MNW bond fails on a tie vote

60 percent majority was needed for bond issue to pass

-Messenger photo by Peter Kaspari
Steve Markert, of Clare, casts his ballot in the special school election Tuesday. The school is asking for approval for $8.8 million to grow the school. About 41 people had voted by 2:45 p.m.

MANSON — Voters rejected a proposed $8.8 million bond measure for the Manson Northwest Webster School District in a literal tie vote.

The measure failed with 375 yes votes and 375 no votes Tuesday, according to unofficial results.

To pass, the measure needed a 60 percent yes vote.

That’s very rare, said Webster County Auditor Doreen Pliner, referring to the tie.

She’s never seen it happen before.

“No, that was so bizarre,” she said.

The school board had hoped to do building renovations, including a new addition to the junior/senior high school in Manson, and new flooring and bleachers for the elementary school in Barnum.

Superintendent Justin Daggett said he had no comment on the vote Tuesday night. He offered to share his thoughts in the morning.

One MNW district resident who has spoken out against the bond measure was Joe Condon, of Barnum.

“I’m glad people realized what was taking place and voted the right way,” Condon said Tuesday night.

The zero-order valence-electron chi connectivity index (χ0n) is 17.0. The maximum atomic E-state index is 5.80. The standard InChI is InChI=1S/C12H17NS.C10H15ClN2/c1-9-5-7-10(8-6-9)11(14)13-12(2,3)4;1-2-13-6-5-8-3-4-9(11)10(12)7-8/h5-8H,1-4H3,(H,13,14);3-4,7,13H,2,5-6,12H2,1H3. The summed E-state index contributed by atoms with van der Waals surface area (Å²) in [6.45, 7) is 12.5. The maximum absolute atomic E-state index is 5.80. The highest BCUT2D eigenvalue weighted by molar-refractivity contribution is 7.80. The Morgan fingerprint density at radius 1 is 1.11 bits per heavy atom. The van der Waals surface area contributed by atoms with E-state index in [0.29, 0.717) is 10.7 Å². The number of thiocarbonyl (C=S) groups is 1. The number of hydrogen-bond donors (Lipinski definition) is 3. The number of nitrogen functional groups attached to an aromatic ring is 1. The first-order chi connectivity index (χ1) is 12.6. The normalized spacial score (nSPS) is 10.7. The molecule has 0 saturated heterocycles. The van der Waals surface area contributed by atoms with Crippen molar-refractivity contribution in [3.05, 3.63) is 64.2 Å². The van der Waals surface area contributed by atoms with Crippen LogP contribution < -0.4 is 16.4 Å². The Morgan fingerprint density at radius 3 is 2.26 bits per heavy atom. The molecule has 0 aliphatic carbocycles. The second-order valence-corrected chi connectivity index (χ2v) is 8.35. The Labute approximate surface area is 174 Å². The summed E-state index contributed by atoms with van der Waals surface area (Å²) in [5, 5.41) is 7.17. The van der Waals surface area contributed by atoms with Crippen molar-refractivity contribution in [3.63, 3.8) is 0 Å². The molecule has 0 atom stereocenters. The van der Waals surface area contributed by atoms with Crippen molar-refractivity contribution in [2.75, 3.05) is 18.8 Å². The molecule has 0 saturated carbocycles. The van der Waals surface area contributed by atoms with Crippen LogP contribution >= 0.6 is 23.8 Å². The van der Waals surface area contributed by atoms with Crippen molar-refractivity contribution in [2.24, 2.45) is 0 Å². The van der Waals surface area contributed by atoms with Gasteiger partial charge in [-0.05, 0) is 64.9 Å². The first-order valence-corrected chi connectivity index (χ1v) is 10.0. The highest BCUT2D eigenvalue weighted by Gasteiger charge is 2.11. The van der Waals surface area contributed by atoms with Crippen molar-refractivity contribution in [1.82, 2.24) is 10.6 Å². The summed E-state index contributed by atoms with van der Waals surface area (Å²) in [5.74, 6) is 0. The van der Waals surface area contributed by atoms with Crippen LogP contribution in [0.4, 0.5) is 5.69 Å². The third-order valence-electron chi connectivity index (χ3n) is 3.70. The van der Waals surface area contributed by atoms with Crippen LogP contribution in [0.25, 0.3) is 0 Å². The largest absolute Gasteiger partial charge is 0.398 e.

Asked why this was the right way to vote, Condon said, “Because it wasn’t properly put into place, the vote, by the board. … The presentation of it was wrong.”

He did not elaborate further.

A satellite polling place, used for early voting, was held at the Barnum school from 5 to 8 p.m. Aug. 22, during an open house, Pliner said. She said her office did receive a complaint about it, but Pliner said she had double checked that everything there was done according to Iowa law.

She had confirmed with the Iowa Secretary of State that the polling place was allowed, and had workers on site to ensure there was no electioneering going on.

No one had signs or encouraged people to vote a certain way, she said.

“Everything was above board,” Pliner said.

Early voting at satellite polling locations is routinely used in Iowa elections. Voters could also turn in their ballots by mail, as usual, before the day of the election.

The final, official vote may not be a dead heat, Pliner said. There are a few provisional ballots which may be eligible to be counted, and two or three absentee ballots are still out which may arrive.

However, this won’t be enough to reach the 60 percent threshold, she said.

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